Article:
Last time in this series we talked with Jerome Rivera of New Zealand about the messy realities confronted by frontline staff in libraries around the world. You can see some of that ongoing discussion via the #CodeBrown hashtag on Twitter.
What does an appreciation for messiness and uncertainty mean for the design of future experiences in libraries and their sister institutions? How can we best meet the information needs of the communities we serve?
Joining me this time is Dr. Kate Davis, my colleague at the University of Southern Queensland (USQ). Kate is a social scientist based in USQ’s Digital Life Lab, carrying out research into social media and the qualitative analysis of information experiences.
Kate, I’ve heard of UX – user experience – but never IX. What is “information experience” all about?
IX is about understanding how people engage with information. It’s relational – focussed on the contexts in which people need, seek, manage, give, and use information.As an IX researcher, I aim to understand how people experience information as part of their daily lives. I’m interested in all the messy, complex, and wayward interactions we have with information, big and small. IX researchers take a holistic view: it’s not about the individual user, or the individual piece of information, but about understanding that people are inseparable from their informational worlds.
How do you define information for these purposes?
I don’t expect we’ll ever pin down a precise and final definition of information, because it varies in different contexts, for different people, as part of different experiences.
Researchers working in the information experience space define information as “that which informs”. We restrict our object of study by choosing a cohort or community – then we look at everything which informs that group in a specific context.
So any experience which is noticed, contemplated, imagined, or reflected on becomes information?
Kind of! It certainly includes the sensation of your bare feet on grass, or the taste of food, or the sound of music, just as much as words on a page or something you’re told.
In fact, taste is a great example of IX researchers’ take on the world. My colleague Dr Elham Sayyad Abdi at QUT talks often talks about recipes and cooking when she’s explaining information experience.
You might go to a recipe website, you have an experience on the website searching or browsing the recipes. A UX researcher might explore the experience an individual has of the website. But the IX researcher is interested in how the person engages with that recipe, as something that informs them. How they read it from the website, how they then cook based on that recipe in the kitchen, how the information they receive during the cooking shapes the process – the smell of the food, the taste, other sensory cues like sight of food changing colour in the pan. These are all part of the information experience.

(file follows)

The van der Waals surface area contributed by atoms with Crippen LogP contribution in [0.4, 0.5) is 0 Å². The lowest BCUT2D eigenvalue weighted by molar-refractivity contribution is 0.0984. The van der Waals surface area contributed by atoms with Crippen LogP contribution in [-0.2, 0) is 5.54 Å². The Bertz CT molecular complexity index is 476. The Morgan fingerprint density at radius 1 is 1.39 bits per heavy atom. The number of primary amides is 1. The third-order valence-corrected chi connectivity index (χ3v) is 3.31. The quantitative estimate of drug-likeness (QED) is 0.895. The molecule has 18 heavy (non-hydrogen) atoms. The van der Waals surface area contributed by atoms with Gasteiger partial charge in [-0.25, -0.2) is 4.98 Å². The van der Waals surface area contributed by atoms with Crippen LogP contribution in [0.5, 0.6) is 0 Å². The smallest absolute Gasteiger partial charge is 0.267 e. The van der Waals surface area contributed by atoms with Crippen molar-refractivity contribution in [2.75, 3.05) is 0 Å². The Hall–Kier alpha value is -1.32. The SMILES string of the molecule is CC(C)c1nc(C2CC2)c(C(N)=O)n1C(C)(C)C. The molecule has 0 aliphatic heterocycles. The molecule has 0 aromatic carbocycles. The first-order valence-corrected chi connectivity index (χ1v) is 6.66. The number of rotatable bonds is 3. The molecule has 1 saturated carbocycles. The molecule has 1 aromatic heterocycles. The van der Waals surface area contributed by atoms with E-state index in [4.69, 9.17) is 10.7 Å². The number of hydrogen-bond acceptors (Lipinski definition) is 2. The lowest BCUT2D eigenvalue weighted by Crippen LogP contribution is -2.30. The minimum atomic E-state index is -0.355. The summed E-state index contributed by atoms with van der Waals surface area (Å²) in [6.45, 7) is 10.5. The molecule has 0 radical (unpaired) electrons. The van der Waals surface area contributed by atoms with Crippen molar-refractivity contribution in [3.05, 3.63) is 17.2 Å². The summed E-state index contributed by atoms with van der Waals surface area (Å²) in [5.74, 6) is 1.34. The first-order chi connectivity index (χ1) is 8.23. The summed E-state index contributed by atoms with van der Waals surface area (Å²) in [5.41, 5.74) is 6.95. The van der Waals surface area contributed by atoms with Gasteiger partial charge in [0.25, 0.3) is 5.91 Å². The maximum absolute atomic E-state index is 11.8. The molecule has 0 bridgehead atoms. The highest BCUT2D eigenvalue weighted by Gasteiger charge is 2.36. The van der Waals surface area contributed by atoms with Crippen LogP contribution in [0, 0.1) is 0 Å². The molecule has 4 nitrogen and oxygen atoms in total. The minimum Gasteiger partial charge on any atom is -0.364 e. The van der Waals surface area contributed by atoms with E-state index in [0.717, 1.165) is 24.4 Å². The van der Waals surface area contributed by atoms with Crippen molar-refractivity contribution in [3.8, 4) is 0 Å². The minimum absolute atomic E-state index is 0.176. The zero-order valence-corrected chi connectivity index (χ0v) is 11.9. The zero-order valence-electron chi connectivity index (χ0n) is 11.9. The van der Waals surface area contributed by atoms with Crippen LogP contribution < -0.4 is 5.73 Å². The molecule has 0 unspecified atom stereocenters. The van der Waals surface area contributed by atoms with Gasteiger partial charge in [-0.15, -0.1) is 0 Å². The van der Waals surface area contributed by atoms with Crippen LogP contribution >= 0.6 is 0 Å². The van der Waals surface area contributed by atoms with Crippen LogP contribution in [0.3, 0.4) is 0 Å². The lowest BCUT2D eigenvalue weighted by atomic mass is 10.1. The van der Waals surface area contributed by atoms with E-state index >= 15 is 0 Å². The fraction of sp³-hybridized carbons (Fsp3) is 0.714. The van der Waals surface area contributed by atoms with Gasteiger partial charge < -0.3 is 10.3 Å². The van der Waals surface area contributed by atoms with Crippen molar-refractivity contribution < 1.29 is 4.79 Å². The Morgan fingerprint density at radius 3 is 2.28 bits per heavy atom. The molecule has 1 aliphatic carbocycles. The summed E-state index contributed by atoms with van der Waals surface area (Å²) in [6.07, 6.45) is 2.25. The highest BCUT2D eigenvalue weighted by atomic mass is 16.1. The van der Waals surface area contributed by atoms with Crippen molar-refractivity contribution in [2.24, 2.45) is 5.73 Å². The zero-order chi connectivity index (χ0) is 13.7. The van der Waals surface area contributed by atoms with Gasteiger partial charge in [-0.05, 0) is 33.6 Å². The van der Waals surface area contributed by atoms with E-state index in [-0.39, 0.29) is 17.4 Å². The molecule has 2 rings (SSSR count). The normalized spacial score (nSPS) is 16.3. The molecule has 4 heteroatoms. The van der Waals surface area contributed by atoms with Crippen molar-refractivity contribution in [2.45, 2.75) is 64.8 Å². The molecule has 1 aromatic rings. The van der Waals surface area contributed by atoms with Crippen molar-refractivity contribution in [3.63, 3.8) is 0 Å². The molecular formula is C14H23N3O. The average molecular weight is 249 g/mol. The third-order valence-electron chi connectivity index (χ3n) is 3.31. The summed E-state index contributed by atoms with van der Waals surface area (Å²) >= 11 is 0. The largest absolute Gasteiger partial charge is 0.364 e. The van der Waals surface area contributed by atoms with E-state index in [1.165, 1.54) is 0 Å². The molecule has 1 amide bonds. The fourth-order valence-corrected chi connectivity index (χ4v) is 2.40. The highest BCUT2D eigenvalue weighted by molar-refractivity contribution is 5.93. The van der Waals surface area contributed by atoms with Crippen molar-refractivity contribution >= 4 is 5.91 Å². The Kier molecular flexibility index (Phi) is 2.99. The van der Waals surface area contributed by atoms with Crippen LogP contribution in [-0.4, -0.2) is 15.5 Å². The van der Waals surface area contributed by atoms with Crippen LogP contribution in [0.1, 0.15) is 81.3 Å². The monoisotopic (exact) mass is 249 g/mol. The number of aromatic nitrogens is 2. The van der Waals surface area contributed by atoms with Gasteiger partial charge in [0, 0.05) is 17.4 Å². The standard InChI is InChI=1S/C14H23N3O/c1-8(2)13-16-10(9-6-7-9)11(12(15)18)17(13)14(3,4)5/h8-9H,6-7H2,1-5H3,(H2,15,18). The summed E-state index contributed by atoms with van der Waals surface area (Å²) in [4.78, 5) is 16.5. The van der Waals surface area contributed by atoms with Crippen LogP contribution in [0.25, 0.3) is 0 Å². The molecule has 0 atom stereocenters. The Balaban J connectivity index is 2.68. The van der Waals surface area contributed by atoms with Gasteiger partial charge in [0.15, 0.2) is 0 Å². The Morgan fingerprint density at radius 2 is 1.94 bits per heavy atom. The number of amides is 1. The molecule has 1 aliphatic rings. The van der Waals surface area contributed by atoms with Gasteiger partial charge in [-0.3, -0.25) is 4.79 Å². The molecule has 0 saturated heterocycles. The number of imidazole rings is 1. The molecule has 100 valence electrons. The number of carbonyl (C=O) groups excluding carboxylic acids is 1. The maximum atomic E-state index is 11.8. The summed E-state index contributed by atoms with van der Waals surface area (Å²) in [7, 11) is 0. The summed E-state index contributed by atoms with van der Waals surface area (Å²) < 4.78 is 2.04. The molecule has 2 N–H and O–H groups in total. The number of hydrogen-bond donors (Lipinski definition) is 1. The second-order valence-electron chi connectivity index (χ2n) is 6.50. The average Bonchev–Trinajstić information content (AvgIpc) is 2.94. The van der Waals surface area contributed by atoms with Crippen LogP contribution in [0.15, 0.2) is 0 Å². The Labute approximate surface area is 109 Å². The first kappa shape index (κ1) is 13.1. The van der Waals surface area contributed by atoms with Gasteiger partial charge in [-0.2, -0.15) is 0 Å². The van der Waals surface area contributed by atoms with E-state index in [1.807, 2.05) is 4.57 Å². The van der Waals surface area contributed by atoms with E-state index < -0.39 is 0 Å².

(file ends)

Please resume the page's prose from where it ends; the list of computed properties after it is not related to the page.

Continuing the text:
Yes! When we were discussing scientific method for last year’s Fun Palaces, this came up. The idea that a scientist is someone who revises their beliefs in the face of evidence, so if you taste soup you’ve made from a recipe and think, “not salty enough”, and add salt, you’re on your way to the scientific method.
And the experience doesn’t stop with the cooking of the meal. Perhaps you leave comments on the recipe website, or reviews, or star ratings. Perhaps you share the image of your food on Instagram and someone else asks you about what you cooked. Perhaps you used an Instagram filter to make it look more appetising!
Ha! My friend from New York recently emailed me a stew recipe from 1961 all annotated with her own suggestions about how to put it into practice. So I know what you mean…
Recipes are great, but how does an IX approach help institutions, communities, and professionals design services and environments for our users?
IX allows us to understand how people are already engaging with information. It means we can support and develop those existing relationships, rather than forcing them to use systems we impose – or educating them into using systems we have devised for our convenience.
Because IX is about people and their relationship to information, it builds on the best of both evidence-based practice (EBP) and design thinking. This is something my colleague Zaana Howard and I discuss in a paper, “From Solving Puzzles to Designing Solutions: Integrating Design Thinking into Evidence-Based Practice“.
There’s a danger with EBP that practitioners spend all their time reading up on the existing evidence base, setting their own limits based on what people have done before. You build your own barriers based on others’ articles, datasets, previous analyses.